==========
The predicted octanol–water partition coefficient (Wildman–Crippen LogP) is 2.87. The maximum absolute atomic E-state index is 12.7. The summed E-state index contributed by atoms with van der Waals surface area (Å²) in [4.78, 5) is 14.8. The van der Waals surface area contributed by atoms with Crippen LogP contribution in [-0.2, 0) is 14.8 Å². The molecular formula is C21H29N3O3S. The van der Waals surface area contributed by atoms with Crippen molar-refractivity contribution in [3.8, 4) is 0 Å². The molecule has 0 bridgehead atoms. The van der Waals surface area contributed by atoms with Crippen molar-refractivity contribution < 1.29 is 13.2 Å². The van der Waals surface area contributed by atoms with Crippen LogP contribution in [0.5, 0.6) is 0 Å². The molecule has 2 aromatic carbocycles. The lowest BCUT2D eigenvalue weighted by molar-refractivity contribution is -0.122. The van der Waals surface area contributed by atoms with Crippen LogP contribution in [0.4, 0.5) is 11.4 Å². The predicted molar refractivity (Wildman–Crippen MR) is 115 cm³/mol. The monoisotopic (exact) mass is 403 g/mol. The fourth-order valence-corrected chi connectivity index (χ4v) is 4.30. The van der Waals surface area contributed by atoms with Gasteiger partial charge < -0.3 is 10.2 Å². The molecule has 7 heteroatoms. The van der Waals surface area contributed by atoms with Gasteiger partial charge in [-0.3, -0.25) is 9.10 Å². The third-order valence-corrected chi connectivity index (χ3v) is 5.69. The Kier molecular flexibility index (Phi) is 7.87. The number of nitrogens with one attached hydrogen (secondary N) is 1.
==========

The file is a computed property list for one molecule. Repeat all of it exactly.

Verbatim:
The predicted octanol–water partition coefficient (Wildman–Crippen LogP) is 2.87. The maximum absolute atomic E-state index is 12.7. The summed E-state index contributed by atoms with van der Waals surface area (Å²) in [4.78, 5) is 14.8. The van der Waals surface area contributed by atoms with Crippen LogP contribution in [-0.2, 0) is 14.8 Å². The molecular formula is C21H29N3O3S. The van der Waals surface area contributed by atoms with Crippen molar-refractivity contribution in [3.8, 4) is 0 Å². The molecule has 0 bridgehead atoms. The van der Waals surface area contributed by atoms with Crippen molar-refractivity contribution < 1.29 is 13.2 Å². The van der Waals surface area contributed by atoms with Crippen LogP contribution in [0.5, 0.6) is 0 Å². The molecule has 2 aromatic carbocycles. The lowest BCUT2D eigenvalue weighted by molar-refractivity contribution is -0.122. The van der Waals surface area contributed by atoms with Crippen LogP contribution in [0.4, 0.5) is 11.4 Å². The predicted molar refractivity (Wildman–Crippen MR) is 115 cm³/mol. The monoisotopic (exact) mass is 403 g/mol. The fourth-order valence-corrected chi connectivity index (χ4v) is 4.30. The van der Waals surface area contributed by atoms with Gasteiger partial charge < -0.3 is 10.2 Å². The molecule has 7 heteroatoms. The van der Waals surface area contributed by atoms with Gasteiger partial charge in [-0.3, -0.25) is 9.10 Å². The third-order valence-corrected chi connectivity index (χ3v) is 5.69. The Kier molecular flexibility index (Phi) is 7.87. The number of nitrogens with one attached hydrogen (secondary N) is 1.